“Today the FCC circulated its sweeping roll back of our net neutrality rules," said FCC Commissioner Jessica Rosenworcel. "Following actions earlier this year to erase consumer privacy protections, the Commission now wants to wipe out court-tested rules and a decade’s work in order to favor cable and telephone companies. This is ridiculous and offensive to the millions of Americans who use the Internet every day."
ISPs were understandably pleased with the order.
“We fully support Chairman Pai’s effort to restore the ‘light touch’ regulatory approach that proved so successful in driving the growth and development of our internet economy," said NCTA-The Internet & Television Association President Michael Powell. "In 2015, the FCC unjustifiably departed from two decades of bipartisan consensus and imposed 1930s-era, utility-style regulation on the internet. It did so without any evidence that ISPs were degrading or interfering with internet access. And unless corrected, this unprecedented shift risks stifling innovation, costing jobs, and casting a pall over the investment needed to drive the rapid expansion of next-generation networks to every corner of America. For that reason, we welcome today’s announcement and efforts by the Commission to restore its proven Title I framework.
“An open internet is deeply rooted in consumers’ expectations. For the better part of two decades, our companies have built services that meet those expectations and satisfy their customers’ desire to visit any lawful website or run any lawful application. The draft order will not change how our companies view the freedoms intrinsic to internet service, but critically, it will correct the prior FCC’s mistake in relying on an outdated framework that elevates government micromanagement over market innovation and growth.”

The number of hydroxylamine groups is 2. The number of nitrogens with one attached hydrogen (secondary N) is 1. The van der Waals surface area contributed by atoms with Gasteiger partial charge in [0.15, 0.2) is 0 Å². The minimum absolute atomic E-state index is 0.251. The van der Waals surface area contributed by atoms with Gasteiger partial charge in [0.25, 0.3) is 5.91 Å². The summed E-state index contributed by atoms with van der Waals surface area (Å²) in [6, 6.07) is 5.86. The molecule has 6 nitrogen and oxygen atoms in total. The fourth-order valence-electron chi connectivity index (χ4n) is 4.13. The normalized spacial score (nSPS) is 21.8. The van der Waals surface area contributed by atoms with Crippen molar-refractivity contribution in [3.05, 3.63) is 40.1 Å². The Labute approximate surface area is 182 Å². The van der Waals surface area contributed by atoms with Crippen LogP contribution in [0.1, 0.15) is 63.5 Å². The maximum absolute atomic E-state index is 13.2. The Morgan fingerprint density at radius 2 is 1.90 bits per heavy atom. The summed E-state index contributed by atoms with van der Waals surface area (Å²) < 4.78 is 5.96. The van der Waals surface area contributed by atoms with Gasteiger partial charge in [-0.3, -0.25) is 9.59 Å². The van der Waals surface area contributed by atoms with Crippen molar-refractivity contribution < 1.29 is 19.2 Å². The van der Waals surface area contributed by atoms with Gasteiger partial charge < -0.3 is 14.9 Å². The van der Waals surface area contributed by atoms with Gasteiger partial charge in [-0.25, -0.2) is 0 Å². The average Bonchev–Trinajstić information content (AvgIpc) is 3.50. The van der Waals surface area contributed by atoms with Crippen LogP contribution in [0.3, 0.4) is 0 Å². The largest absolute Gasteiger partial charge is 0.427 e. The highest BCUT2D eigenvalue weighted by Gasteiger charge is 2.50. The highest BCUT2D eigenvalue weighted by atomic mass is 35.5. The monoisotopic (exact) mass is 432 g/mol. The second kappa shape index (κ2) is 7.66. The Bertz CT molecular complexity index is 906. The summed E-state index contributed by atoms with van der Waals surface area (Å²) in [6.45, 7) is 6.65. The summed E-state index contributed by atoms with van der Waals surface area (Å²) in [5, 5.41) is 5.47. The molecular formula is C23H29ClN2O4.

It was Powell, as FCC chairman back in 2004, who proposed the basic internet regulatory values of nondiscriminatory access to legal content and applications.
"ACA commends FCC Chairman Ajit Pai for outlining his proposed Restoring Internet Freedom order, which the FCC is scheduled to act on in several weeks," said American Cable Association President Matthew Polka. "Since the beginning of his tenure in January, Chairman Pai has focused intently on giving American consumers "more" - more high-performance networks, more innovative services, and more choices. His proposed Restoring Internet Freedom order will further achieve this aim by removing the dark cloud of Title II regulation that has hung over the industry and deterred investment by the many hundreds of Internet Services Providers throughout the country, including in smaller communities and rural areas. And, not only will the proposed decision drive investment, it will come at no cost to an 'open Internet.' The ISPs that are ACA members have always stood steadfast in providing their customers with unfettered access to the Internet, regardless of whether there were regulations on the books. Treating your customers well is simply good business, and that practice will not change with this decision."
"The FCC's current regulations, put in place at President Obama's direction in 2015, constitute a misguided act of regulatory aggression leveled at the dynamic broadband Internet marketplace. It is none too soon to repeal them," said Randolph May, president of free market think tank, the Free State Foundation.